A supercomputer which uses flash memory instead of traditional hard drives is to be developed by the San Diego Supercomputer Center.
The supercomputer, to be called 'Gordon', will use flash memory to speed computation, said San Diego Supercomputer Center (SDSC) in a statement on Wednesday. The flash memory units in Gordon will be Intel High Performance solid state drives (SSDs), Intel said in a blog post on Wednesday.
In the SDSC statement, SDSC interim director Michael Norman said: "We are clearly excited about the potential for Gordon. This [high-performance computing] system will allow researchers to tackle a growing list of critical 'data-intensive' problems."
Norman said that Gordon would be used to analyse individual genomes to tailor drugs to specific patients; to develop more accurate models to predict the impact of earthquakes on buildings and other structures; and in climate simulations.
Gordon will use 32 'supernodes' that will exploit virtual shared-memory software to create large shared-memory systems in order to make computation faster. The supercomputer will use Intel's 2011-generation processors in its supernodes, said SDSC, while shared memory software will come from Scale MP, which sells high-end virtualisation products.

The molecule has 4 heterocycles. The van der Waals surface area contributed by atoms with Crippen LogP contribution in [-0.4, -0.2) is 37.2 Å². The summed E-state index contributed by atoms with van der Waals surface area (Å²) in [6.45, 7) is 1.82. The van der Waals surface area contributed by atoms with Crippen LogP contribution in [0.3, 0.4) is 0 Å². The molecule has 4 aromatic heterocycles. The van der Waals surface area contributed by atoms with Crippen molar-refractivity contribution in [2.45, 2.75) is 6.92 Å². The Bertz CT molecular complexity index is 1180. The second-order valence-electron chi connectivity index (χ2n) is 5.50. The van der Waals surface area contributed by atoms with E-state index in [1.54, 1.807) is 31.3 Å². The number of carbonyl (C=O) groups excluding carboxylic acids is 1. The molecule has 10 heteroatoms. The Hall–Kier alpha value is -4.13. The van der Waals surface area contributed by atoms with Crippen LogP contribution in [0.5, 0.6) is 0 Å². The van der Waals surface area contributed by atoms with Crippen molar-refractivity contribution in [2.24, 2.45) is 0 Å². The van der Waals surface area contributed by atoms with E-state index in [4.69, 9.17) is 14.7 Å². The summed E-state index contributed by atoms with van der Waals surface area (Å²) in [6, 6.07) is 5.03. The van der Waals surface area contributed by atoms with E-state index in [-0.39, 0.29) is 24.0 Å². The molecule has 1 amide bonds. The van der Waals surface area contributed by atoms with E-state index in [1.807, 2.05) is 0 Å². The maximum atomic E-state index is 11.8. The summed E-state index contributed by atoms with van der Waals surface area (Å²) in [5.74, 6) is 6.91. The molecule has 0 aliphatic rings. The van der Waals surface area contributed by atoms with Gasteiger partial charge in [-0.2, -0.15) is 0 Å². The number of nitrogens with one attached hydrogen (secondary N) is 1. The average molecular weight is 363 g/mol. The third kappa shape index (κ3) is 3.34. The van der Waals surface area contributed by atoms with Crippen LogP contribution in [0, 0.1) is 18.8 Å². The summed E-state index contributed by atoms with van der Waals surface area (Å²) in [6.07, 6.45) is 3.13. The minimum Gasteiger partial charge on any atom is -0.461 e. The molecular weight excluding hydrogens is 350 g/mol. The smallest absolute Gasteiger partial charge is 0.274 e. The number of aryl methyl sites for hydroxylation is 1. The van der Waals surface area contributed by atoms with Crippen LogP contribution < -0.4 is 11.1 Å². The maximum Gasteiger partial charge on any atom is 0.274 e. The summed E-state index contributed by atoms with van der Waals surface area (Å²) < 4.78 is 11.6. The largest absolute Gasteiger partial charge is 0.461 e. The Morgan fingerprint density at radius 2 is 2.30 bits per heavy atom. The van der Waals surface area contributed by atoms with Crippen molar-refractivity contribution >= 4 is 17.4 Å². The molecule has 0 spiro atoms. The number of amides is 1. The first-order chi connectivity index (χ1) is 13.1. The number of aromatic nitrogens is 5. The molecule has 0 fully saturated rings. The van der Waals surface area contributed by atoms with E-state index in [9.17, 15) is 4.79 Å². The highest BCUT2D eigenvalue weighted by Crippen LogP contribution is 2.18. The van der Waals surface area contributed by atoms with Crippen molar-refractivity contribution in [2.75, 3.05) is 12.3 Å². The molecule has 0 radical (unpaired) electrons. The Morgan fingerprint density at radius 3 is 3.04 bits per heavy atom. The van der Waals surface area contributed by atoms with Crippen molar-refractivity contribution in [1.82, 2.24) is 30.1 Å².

Each supernode will consist of 32 computing nodes, capable of 240 gigaflops per node -- one gigaflop or GF equals a billion calculations per second -- and 64 gigabytes (GB) of digital random access memory (DRAM).
The supernode will also have two I/O nodes, each with 4 terabytes (TB) of flash memory. Linked through virtual shared memory, each of the 32 supernodes will have the potential of 7.7 teraflops of computing power and 10 TB of memory.
SDSC expects Gordon to be among the top 30 supercomputers in the world when completed. The machine will have a total compute power of 245 teraflops, one teraflop being a trillion calculations per second. Gordon will also have 65 TB of DRAM, 256 TB flash memory, and four petabytes of disk storage. One petabyte (PB) is equivalent to one quadrillion bytes of data.
In its statement, SDSC said it had secured a $20m (£12m) grant to build the machine from the National Science Foundation, a US government agency.
When putting Gordon together, SDSC will build on earlier work making high-performance computers that use flash memory, including the Triton Resource and Dash systems. Dash uses micro-SSD flash technology commonly found in digital cameras, USB sticks, and netbooks.
New uses of technologies, such as the use flash and graphics processors, are at the forefront of supercomputer development efforts. In October Asus revealed a desk-top supercomputer that uses Nvidia graphics chips, cards, and cores.